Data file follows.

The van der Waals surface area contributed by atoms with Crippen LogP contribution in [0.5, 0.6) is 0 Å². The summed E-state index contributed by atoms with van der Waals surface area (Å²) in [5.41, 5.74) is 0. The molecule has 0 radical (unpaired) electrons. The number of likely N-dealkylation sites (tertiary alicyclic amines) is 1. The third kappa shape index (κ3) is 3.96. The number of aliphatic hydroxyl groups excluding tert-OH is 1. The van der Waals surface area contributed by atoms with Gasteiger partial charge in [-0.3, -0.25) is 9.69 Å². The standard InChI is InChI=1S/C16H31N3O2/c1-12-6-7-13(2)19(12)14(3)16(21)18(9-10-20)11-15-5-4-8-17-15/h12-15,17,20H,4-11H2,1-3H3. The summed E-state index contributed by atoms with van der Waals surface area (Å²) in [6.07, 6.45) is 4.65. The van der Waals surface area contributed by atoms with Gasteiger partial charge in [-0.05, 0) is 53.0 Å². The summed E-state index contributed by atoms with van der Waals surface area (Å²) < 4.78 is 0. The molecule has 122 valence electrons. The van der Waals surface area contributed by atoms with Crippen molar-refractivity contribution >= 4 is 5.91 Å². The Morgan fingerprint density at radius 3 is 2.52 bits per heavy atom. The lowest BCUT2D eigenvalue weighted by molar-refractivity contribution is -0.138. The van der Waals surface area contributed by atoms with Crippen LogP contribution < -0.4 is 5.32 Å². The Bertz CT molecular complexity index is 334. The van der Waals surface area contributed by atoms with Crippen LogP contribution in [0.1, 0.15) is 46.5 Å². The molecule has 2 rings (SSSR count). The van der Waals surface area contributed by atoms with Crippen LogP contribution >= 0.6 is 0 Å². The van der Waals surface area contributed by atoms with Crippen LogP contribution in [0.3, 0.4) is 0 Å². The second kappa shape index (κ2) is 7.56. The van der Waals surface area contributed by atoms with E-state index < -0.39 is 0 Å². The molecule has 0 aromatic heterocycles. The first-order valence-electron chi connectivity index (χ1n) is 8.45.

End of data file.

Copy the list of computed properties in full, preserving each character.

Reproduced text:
The van der Waals surface area contributed by atoms with Crippen LogP contribution in [0.5, 0.6) is 0 Å². The summed E-state index contributed by atoms with van der Waals surface area (Å²) in [5.41, 5.74) is 0. The molecule has 0 radical (unpaired) electrons. The number of likely N-dealkylation sites (tertiary alicyclic amines) is 1. The third kappa shape index (κ3) is 3.96. The number of aliphatic hydroxyl groups excluding tert-OH is 1. The van der Waals surface area contributed by atoms with Gasteiger partial charge in [-0.3, -0.25) is 9.69 Å². The standard InChI is InChI=1S/C16H31N3O2/c1-12-6-7-13(2)19(12)14(3)16(21)18(9-10-20)11-15-5-4-8-17-15/h12-15,17,20H,4-11H2,1-3H3. The summed E-state index contributed by atoms with van der Waals surface area (Å²) in [6.07, 6.45) is 4.65. The van der Waals surface area contributed by atoms with Gasteiger partial charge in [-0.05, 0) is 53.0 Å². The summed E-state index contributed by atoms with van der Waals surface area (Å²) < 4.78 is 0. The molecule has 122 valence electrons. The van der Waals surface area contributed by atoms with Crippen molar-refractivity contribution >= 4 is 5.91 Å². The Morgan fingerprint density at radius 3 is 2.52 bits per heavy atom. The lowest BCUT2D eigenvalue weighted by molar-refractivity contribution is -0.138. The van der Waals surface area contributed by atoms with Crippen LogP contribution < -0.4 is 5.32 Å². The Bertz CT molecular complexity index is 334. The van der Waals surface area contributed by atoms with Crippen LogP contribution in [0.1, 0.15) is 46.5 Å². The molecule has 2 rings (SSSR count). The van der Waals surface area contributed by atoms with Crippen LogP contribution >= 0.6 is 0 Å². The van der Waals surface area contributed by atoms with Crippen LogP contribution in [0.3, 0.4) is 0 Å². The second kappa shape index (κ2) is 7.56. The van der Waals surface area contributed by atoms with E-state index < -0.39 is 0 Å². The molecule has 0 aromatic heterocycles. The first-order valence-electron chi connectivity index (χ1n) is 8.45.